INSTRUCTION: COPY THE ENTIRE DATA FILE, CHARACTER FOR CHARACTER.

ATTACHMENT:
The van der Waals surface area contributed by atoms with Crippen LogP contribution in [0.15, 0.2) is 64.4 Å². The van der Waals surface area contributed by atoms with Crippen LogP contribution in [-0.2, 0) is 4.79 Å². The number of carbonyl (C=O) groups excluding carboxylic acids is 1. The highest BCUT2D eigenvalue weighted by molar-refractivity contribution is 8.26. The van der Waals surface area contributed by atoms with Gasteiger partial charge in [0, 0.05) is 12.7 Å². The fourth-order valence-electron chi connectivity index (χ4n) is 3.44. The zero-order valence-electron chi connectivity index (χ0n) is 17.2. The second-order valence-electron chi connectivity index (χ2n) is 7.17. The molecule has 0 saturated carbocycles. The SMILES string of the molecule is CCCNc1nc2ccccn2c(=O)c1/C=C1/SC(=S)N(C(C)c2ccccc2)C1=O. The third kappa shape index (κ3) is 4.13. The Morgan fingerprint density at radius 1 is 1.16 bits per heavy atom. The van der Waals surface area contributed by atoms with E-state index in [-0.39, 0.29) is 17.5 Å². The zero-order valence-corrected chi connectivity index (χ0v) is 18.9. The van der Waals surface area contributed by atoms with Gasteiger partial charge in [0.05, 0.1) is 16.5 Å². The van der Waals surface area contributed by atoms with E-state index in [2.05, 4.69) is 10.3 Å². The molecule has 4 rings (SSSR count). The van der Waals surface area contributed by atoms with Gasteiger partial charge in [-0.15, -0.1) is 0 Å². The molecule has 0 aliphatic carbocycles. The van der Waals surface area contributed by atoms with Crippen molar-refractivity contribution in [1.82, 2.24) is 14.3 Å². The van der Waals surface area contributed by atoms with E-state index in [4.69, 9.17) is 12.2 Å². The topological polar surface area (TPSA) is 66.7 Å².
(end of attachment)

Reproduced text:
The van der Waals surface area contributed by atoms with Crippen LogP contribution in [0.15, 0.2) is 64.4 Å². The van der Waals surface area contributed by atoms with Crippen LogP contribution in [-0.2, 0) is 4.79 Å². The number of carbonyl (C=O) groups excluding carboxylic acids is 1. The highest BCUT2D eigenvalue weighted by molar-refractivity contribution is 8.26. The van der Waals surface area contributed by atoms with Gasteiger partial charge in [0, 0.05) is 12.7 Å². The fourth-order valence-electron chi connectivity index (χ4n) is 3.44. The zero-order valence-electron chi connectivity index (χ0n) is 17.2. The second-order valence-electron chi connectivity index (χ2n) is 7.17. The molecule has 0 saturated carbocycles. The SMILES string of the molecule is CCCNc1nc2ccccn2c(=O)c1/C=C1/SC(=S)N(C(C)c2ccccc2)C1=O. The third kappa shape index (κ3) is 4.13. The Morgan fingerprint density at radius 1 is 1.16 bits per heavy atom. The van der Waals surface area contributed by atoms with E-state index in [-0.39, 0.29) is 17.5 Å². The zero-order valence-corrected chi connectivity index (χ0v) is 18.9. The van der Waals surface area contributed by atoms with Gasteiger partial charge in [0.05, 0.1) is 16.5 Å². The van der Waals surface area contributed by atoms with E-state index in [2.05, 4.69) is 10.3 Å². The molecule has 4 rings (SSSR count). The van der Waals surface area contributed by atoms with Gasteiger partial charge in [-0.15, -0.1) is 0 Å². The molecule has 0 aliphatic carbocycles. The van der Waals surface area contributed by atoms with Crippen molar-refractivity contribution in [1.82, 2.24) is 14.3 Å². The van der Waals surface area contributed by atoms with E-state index in [4.69, 9.17) is 12.2 Å². The topological polar surface area (TPSA) is 66.7 Å².